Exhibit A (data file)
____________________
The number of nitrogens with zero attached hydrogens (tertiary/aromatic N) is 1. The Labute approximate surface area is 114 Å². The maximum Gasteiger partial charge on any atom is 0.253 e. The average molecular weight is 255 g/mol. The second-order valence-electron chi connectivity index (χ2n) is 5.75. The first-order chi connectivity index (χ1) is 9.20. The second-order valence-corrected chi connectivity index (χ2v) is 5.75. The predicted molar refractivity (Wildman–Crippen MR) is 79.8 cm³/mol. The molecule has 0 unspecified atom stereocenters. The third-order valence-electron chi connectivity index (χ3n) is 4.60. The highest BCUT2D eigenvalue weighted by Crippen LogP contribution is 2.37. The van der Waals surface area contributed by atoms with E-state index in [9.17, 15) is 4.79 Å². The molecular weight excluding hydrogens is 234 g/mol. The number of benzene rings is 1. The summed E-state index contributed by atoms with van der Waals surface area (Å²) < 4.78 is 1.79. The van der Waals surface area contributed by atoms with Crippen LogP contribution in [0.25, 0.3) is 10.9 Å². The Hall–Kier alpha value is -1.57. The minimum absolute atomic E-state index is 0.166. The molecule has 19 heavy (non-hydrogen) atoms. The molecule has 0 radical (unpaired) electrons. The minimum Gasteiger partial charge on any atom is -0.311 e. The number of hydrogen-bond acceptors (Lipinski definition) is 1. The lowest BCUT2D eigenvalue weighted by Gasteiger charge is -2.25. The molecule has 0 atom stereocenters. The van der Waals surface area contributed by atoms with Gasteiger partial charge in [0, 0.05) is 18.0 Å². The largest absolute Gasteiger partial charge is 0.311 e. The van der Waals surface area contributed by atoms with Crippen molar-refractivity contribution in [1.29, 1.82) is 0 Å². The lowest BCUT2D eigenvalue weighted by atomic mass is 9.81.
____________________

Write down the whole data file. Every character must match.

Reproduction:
The number of nitrogens with zero attached hydrogens (tertiary/aromatic N) is 1. The Labute approximate surface area is 114 Å². The maximum Gasteiger partial charge on any atom is 0.253 e. The average molecular weight is 255 g/mol. The second-order valence-electron chi connectivity index (χ2n) is 5.75. The first-order chi connectivity index (χ1) is 9.20. The second-order valence-corrected chi connectivity index (χ2v) is 5.75. The predicted molar refractivity (Wildman–Crippen MR) is 79.8 cm³/mol. The molecule has 0 unspecified atom stereocenters. The third-order valence-electron chi connectivity index (χ3n) is 4.60. The highest BCUT2D eigenvalue weighted by Crippen LogP contribution is 2.37. The van der Waals surface area contributed by atoms with E-state index in [9.17, 15) is 4.79 Å². The molecular weight excluding hydrogens is 234 g/mol. The number of benzene rings is 1. The summed E-state index contributed by atoms with van der Waals surface area (Å²) < 4.78 is 1.79. The van der Waals surface area contributed by atoms with Crippen LogP contribution in [0.25, 0.3) is 10.9 Å². The Hall–Kier alpha value is -1.57. The minimum absolute atomic E-state index is 0.166. The molecule has 19 heavy (non-hydrogen) atoms. The molecule has 0 radical (unpaired) electrons. The minimum Gasteiger partial charge on any atom is -0.311 e. The number of hydrogen-bond acceptors (Lipinski definition) is 1. The lowest BCUT2D eigenvalue weighted by Gasteiger charge is -2.25. The molecule has 0 atom stereocenters. The van der Waals surface area contributed by atoms with Gasteiger partial charge in [0, 0.05) is 18.0 Å². The largest absolute Gasteiger partial charge is 0.311 e. The van der Waals surface area contributed by atoms with Crippen molar-refractivity contribution in [1.29, 1.82) is 0 Å². The lowest BCUT2D eigenvalue weighted by atomic mass is 9.81.